Researchers in Nanophysics and Ophthalmology at Lund University in Sweden have developed a new type of nanowire material in which neurons thrive and grow.
According to scientists, the results might improve both neural and retinal implants, and reduce the risk of them losing their effectiveness over time.
Researchers points out that there are severe drawbacks associated with today's brain implants, or neuro-prostheses. One of the issues is that the body interprets the implants as foreign objects, resulting in an encapsulation of the electrode, which in turn leads to loss of signal.
"Our nanowire structure prevents the cells that usually encapsulate the electrodes - glial cells - from doing so. Also, I was very pleasantly surprised by these results. In previous in-vitro experiments, the glial cells usually attach strongly to the electrodes," says Christelle Prinz, researcher in Nanophysics at Lund University in Sweden, who developed this technique together with Maria Thereza Perez, a researcher in Ophthalmology.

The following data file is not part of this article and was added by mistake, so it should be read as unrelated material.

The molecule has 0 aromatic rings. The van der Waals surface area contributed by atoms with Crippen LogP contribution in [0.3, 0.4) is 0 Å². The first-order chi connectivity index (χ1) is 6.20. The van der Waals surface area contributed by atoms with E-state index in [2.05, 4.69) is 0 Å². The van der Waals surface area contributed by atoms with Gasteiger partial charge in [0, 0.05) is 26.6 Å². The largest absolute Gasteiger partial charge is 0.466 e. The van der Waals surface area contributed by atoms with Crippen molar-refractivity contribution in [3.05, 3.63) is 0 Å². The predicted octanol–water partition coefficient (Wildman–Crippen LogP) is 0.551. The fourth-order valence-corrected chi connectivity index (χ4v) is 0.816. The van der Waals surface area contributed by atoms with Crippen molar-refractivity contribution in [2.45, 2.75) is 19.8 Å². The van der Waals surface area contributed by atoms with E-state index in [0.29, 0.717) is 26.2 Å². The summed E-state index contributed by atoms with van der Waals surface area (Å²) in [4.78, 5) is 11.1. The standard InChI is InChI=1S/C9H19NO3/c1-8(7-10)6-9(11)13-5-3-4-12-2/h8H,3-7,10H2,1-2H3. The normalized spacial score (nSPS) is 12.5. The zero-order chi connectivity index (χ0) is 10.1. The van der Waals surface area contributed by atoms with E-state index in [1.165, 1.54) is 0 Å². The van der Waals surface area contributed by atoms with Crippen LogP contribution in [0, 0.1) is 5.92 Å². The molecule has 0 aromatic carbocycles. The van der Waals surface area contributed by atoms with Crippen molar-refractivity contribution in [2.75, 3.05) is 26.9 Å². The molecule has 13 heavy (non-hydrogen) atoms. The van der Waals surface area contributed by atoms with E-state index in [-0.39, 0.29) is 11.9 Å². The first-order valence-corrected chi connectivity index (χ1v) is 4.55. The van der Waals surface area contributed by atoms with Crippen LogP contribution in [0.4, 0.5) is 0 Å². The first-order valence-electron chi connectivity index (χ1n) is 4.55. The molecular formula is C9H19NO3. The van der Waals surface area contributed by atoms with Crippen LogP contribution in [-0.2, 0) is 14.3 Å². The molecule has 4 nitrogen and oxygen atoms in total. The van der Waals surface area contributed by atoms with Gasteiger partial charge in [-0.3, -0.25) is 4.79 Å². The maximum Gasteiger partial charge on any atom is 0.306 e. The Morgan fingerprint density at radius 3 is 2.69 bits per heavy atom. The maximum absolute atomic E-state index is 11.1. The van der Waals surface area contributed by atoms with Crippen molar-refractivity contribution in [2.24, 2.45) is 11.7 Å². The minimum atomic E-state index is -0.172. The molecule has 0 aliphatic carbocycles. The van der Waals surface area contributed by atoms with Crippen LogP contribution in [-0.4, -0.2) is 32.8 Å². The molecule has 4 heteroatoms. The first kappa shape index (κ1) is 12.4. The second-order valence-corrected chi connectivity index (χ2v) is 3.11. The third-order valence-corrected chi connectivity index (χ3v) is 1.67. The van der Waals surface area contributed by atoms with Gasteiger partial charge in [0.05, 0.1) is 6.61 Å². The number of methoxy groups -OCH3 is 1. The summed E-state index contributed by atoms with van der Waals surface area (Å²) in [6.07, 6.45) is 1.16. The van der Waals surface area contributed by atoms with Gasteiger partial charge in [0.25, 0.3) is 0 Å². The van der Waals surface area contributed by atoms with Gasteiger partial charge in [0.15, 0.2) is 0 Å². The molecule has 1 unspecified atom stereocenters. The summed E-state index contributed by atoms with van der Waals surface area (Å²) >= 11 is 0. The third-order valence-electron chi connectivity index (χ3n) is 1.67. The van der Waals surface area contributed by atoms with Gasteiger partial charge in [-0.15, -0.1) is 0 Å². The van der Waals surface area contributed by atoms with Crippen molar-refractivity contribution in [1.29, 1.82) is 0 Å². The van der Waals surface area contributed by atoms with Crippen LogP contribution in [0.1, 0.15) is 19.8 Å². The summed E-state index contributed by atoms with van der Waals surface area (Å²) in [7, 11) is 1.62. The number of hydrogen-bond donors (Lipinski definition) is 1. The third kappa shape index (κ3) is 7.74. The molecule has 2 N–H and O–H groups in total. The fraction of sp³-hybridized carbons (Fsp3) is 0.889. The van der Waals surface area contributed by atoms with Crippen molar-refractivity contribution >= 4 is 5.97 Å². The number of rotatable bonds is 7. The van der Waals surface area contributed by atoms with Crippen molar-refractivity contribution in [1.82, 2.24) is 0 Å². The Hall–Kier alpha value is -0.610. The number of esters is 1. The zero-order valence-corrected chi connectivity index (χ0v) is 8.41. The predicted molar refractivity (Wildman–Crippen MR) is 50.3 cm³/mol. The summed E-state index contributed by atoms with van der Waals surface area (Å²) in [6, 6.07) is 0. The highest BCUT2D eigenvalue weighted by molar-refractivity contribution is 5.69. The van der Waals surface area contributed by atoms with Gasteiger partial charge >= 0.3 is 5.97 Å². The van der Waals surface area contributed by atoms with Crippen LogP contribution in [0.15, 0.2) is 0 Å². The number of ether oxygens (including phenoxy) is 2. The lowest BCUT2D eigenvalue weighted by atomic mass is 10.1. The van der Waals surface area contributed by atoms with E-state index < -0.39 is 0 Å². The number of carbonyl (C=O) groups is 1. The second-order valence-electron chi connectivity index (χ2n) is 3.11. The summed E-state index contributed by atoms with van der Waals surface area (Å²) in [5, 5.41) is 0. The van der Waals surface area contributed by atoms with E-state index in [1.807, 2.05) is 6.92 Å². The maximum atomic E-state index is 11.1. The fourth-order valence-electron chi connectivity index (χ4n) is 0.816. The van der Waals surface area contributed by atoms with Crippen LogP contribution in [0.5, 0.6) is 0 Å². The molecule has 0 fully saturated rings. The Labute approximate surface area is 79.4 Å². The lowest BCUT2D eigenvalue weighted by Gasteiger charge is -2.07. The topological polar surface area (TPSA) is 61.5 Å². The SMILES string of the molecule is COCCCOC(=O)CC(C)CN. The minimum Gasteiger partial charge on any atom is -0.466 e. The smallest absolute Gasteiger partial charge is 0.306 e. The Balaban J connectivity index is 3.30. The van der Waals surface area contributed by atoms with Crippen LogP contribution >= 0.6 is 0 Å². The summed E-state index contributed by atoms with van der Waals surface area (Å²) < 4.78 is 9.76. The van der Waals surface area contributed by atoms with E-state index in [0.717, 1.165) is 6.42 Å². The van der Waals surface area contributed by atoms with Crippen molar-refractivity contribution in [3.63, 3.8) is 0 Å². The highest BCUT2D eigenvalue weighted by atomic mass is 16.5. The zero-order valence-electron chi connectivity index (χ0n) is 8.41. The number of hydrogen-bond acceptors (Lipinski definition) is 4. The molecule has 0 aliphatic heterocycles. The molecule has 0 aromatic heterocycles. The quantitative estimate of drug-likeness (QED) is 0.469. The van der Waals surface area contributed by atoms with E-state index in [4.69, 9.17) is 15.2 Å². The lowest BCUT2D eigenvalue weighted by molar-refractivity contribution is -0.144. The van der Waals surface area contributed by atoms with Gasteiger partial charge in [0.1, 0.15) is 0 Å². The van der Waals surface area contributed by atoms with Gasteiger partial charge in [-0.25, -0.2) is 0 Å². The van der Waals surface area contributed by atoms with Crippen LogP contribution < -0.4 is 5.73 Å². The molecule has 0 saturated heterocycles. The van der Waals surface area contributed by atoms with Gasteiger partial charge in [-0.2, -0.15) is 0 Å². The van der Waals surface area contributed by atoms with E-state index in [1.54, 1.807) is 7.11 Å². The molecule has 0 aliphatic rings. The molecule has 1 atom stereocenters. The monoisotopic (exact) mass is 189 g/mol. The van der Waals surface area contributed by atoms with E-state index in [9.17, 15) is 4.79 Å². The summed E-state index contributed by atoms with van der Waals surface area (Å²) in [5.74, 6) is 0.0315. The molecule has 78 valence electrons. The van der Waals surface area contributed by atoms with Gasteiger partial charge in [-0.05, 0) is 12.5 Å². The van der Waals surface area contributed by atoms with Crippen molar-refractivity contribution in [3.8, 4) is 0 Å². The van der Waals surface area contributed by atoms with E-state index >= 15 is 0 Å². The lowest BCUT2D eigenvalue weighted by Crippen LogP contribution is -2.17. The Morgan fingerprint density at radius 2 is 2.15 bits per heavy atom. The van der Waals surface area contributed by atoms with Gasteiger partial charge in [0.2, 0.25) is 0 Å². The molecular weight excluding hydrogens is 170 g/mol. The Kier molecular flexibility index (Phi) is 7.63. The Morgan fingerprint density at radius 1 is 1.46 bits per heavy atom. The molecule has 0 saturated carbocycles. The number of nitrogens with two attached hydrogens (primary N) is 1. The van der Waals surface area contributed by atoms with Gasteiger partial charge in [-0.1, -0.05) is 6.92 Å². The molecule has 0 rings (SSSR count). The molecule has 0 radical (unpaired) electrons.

To avoid the result of the previous study, the researchers have also developed a small substrate where regions of super thin nanowires are combined with flat regions. While neurons grow and extend processes on the nanowires, the glial cells primarily occupy the flat regions in between.
"The different types of cells continue to interact. This is necessary for the neurons to survive because the glial cells provide them with important molecules," the researchers said.
So far, tests have only been conducted with cultured cells (in vitro) but scientists hope that they will soon be able to continue with experiments in vivo.